The Antiquary 21 Years Old Scotch Whisky (1980’s bottling)

Blended scotch whisky

43% ABV, £45 for 70cl

Score: 73/100

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What they say:

This is a 21 year old expression from The Antiquary, described by critics as complex and elegant. The more modern version is produced by the Tomatin distillery, however this particular bottling was produced under the old ownership.

From http://www.whiskymerchants.co.uk/#/antiquary/4534874452

John and William Hardie form their partnership ( J & W Hardie Ltd) at their premises in Greenside Place , Edinburgh in 1857. First blended in 1888.‘The Antiquary’ is named after a novel by the famous Scottish author sir Walter Scott. Like many a first edition it’s popularity has never been dampened by its rarity. With each new chapter this superb twelve year old whisky with its full , smooth , and yet subtle flavour has grown to become a true classic.

The Tomatin Distillery Co Ltd acquired J & W Hardie Ltd and the Antiquary brand in 1995 from United Distillers. Today it acts as the brand export company for the distillery. The Antiquary Scotch Whisky has always had a loyal following of consumers in the UK, Portugal and Spain. With secondary distribution in  USA, Japan, Italy, Andorra, Singapore, The Philippines, Denmark, Russia, France, Taiwan, China, Canada, West Africa, South Africa, India and Iceland. Sales Volumes peaked at around 46000 cases in 1968

The Antiquary is produced as 12 and 21 year old Superior Deluxe Blended Scotch Whiskies. The packaging developed for both ages is particularly innovative with the 12 year old scooping a Silver medal at the 2004 Starpack packaging awards and the 21 year old being awarded a gold at the same event in 2006. As well as being pioneering and attractive the award winning packaging design allows for a more efficient use of space for shipping and shelf display.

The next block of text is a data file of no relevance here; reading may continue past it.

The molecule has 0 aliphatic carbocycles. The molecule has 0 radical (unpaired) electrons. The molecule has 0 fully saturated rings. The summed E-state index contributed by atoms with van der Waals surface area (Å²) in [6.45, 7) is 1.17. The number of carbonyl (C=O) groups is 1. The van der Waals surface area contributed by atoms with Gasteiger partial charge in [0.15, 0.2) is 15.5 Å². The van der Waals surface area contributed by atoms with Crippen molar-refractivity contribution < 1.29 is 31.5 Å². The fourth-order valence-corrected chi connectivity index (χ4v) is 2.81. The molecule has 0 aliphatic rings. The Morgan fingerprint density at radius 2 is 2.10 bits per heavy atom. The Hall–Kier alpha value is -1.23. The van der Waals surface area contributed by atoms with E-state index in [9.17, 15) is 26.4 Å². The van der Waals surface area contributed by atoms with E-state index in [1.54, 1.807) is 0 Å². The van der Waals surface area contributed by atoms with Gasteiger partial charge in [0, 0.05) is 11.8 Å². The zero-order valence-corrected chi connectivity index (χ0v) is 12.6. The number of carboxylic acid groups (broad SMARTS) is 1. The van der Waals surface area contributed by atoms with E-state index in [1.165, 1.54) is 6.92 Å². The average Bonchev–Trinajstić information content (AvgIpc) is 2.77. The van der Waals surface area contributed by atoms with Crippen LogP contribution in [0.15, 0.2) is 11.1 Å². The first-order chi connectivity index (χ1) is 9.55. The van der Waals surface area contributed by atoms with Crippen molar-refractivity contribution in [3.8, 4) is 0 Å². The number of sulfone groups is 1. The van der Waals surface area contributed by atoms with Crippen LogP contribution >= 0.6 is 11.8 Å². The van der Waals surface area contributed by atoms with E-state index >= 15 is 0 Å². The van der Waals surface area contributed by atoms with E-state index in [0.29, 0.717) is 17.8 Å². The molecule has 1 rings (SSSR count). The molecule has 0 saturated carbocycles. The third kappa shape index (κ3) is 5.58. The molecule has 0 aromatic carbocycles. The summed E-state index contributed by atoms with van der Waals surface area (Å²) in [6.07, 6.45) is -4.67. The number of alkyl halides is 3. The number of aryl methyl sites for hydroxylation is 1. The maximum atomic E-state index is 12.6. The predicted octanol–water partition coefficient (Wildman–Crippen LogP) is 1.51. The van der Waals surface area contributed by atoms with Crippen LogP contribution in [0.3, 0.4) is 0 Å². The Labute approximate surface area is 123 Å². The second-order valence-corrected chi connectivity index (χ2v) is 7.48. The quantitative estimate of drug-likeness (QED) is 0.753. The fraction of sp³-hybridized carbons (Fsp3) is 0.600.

The distinctive diamond shaped Antiquary bottle is complemented by outstanding packaging design with the elegant presentation incorporating an innovative pop-out coaster in the lid , featuring three of Scotland’s most  famous castles, Edinburgh , Culzean and Eilean Donan. The Antiquary brand is stepped in history but its modern award winning design makes it appealing to a broad spectrum of age groups and to both men and woman.

Blending The Antiquary
The Antiquary has a particularly high percentage of malt to grain whiskies (55% – 45%). The finest available malts and grains have been selected from the Highlands , lowlands , and islands of Scotland. The heart of the blend consists of some of the finest Scotch Whiskies from the Speyside area home of complex , rich fruity and delicately balanced Malts such as Cragganmore, Linkwood, Benrinnes, Mortloch and Glenrothes. Distilleries in the Highlands such as Tomatin, Royal Lochnagar and Clynelish contribute a complexity of malt and full flavoured aromas to the blend. Soft and fruity lowlands such as Glenkinchie tone down the robustness of the heavier Highlands and Islay Malt Bowmore gives just a hint of peatiness to the overall flavour profile. The use of Grain whiskies  – Cameronbridge and Port Dundas – ensure that the blend retains a high level of freshness and liveliness. In all around 30 different malts and grains are used in the blend , all matured in American white oak casks for a minimum of 12 or 21 years.

What I say:

Dram No. 2.1 at the Jolly Toper Christmas Tasting (18th December 2014) was this gem from the back of a supermarket shelf in Glasgow (apparently). This was an old style bottling of The Antiquary 21 Year Old blended scotch whisky, from before they moved to using the design award-winning faceted bottles. Bottled perhaps in the 1980’s?

Colour:

Full gold

Nose:

Light, fresh, cereal flour/grist, honey, grassy/ new mown hay, slightly vegetal and smoke hints

Taste:

Smooth, vanilla cream, coconut, nutmeg and pepper spice, caramel or butterscotch fudge, toffee oak, some fruit apple and pear

Finish:

Short and sweet and smooth

Overall:

Of the 2 blended drams we sampled this was my least favourite – too smooth and not a lot going on in this one for me. Perhaps bottle ageing hadn’t been good to this classic blend?